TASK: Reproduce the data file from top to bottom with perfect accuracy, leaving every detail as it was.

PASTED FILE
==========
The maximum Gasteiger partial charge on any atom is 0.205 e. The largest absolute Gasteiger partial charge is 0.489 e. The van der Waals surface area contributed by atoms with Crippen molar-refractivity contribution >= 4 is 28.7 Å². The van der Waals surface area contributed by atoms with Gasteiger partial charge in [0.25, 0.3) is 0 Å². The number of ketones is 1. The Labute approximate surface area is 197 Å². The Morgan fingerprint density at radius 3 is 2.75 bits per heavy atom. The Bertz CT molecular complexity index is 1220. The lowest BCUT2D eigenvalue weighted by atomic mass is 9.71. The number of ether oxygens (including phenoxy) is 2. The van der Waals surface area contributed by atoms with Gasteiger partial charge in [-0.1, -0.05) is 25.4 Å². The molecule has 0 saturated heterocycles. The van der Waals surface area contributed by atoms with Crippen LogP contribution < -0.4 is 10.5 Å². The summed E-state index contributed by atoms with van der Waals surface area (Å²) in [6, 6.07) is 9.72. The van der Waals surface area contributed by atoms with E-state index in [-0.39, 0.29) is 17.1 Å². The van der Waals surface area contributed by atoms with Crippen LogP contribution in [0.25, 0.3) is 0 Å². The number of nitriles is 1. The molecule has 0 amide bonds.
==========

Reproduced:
The maximum Gasteiger partial charge on any atom is 0.205 e. The largest absolute Gasteiger partial charge is 0.489 e. The van der Waals surface area contributed by atoms with Crippen molar-refractivity contribution >= 4 is 28.7 Å². The van der Waals surface area contributed by atoms with Gasteiger partial charge in [0.25, 0.3) is 0 Å². The number of ketones is 1. The Labute approximate surface area is 197 Å². The Morgan fingerprint density at radius 3 is 2.75 bits per heavy atom. The Bertz CT molecular complexity index is 1220. The lowest BCUT2D eigenvalue weighted by atomic mass is 9.71. The number of ether oxygens (including phenoxy) is 2. The van der Waals surface area contributed by atoms with Gasteiger partial charge in [-0.1, -0.05) is 25.4 Å². The molecule has 0 saturated heterocycles. The van der Waals surface area contributed by atoms with Crippen LogP contribution < -0.4 is 10.5 Å². The summed E-state index contributed by atoms with van der Waals surface area (Å²) in [6, 6.07) is 9.72. The van der Waals surface area contributed by atoms with E-state index in [-0.39, 0.29) is 17.1 Å². The van der Waals surface area contributed by atoms with Crippen LogP contribution in [0.25, 0.3) is 0 Å². The number of nitriles is 1. The molecule has 0 amide bonds.